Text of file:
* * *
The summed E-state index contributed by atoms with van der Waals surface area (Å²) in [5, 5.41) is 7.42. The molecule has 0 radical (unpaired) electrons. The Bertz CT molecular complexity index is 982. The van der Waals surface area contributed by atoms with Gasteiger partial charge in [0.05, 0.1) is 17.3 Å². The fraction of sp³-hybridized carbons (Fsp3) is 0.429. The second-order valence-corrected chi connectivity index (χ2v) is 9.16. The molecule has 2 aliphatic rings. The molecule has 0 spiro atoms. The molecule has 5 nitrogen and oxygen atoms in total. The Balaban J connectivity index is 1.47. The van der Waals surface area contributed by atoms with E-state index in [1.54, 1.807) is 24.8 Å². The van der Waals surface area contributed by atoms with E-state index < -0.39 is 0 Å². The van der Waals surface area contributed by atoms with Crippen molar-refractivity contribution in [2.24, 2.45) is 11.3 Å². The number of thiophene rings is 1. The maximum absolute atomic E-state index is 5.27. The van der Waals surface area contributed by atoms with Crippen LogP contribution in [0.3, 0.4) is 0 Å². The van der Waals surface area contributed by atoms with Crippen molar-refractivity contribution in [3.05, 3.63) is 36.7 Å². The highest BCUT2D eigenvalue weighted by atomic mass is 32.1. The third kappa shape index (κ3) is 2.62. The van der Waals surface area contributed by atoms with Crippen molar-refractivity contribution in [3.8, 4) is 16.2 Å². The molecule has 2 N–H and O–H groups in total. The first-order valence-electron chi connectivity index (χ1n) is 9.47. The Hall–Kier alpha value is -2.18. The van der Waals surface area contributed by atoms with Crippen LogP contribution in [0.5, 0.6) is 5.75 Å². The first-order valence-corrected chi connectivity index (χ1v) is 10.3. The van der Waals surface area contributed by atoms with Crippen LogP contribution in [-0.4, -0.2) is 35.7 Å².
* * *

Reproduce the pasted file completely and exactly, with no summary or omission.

The summed E-state index contributed by atoms with van der Waals surface area (Å²) in [5, 5.41) is 7.42. The molecule has 0 radical (unpaired) electrons. The Bertz CT molecular complexity index is 982. The van der Waals surface area contributed by atoms with Gasteiger partial charge in [0.05, 0.1) is 17.3 Å². The fraction of sp³-hybridized carbons (Fsp3) is 0.429. The second-order valence-corrected chi connectivity index (χ2v) is 9.16. The molecule has 2 aliphatic rings. The molecule has 0 spiro atoms. The molecule has 5 nitrogen and oxygen atoms in total. The Balaban J connectivity index is 1.47. The van der Waals surface area contributed by atoms with E-state index in [1.54, 1.807) is 24.8 Å². The van der Waals surface area contributed by atoms with E-state index < -0.39 is 0 Å². The van der Waals surface area contributed by atoms with Crippen molar-refractivity contribution in [2.24, 2.45) is 11.3 Å². The number of thiophene rings is 1. The maximum absolute atomic E-state index is 5.27. The van der Waals surface area contributed by atoms with Crippen LogP contribution in [0.3, 0.4) is 0 Å². The van der Waals surface area contributed by atoms with Crippen molar-refractivity contribution in [3.05, 3.63) is 36.7 Å². The highest BCUT2D eigenvalue weighted by atomic mass is 32.1. The third kappa shape index (κ3) is 2.62. The van der Waals surface area contributed by atoms with Crippen molar-refractivity contribution in [3.8, 4) is 16.2 Å². The molecule has 2 N–H and O–H groups in total. The first-order valence-electron chi connectivity index (χ1n) is 9.47. The Hall–Kier alpha value is -2.18. The van der Waals surface area contributed by atoms with Crippen LogP contribution in [0.5, 0.6) is 5.75 Å². The first-order valence-corrected chi connectivity index (χ1v) is 10.3. The van der Waals surface area contributed by atoms with Crippen LogP contribution in [-0.4, -0.2) is 35.7 Å².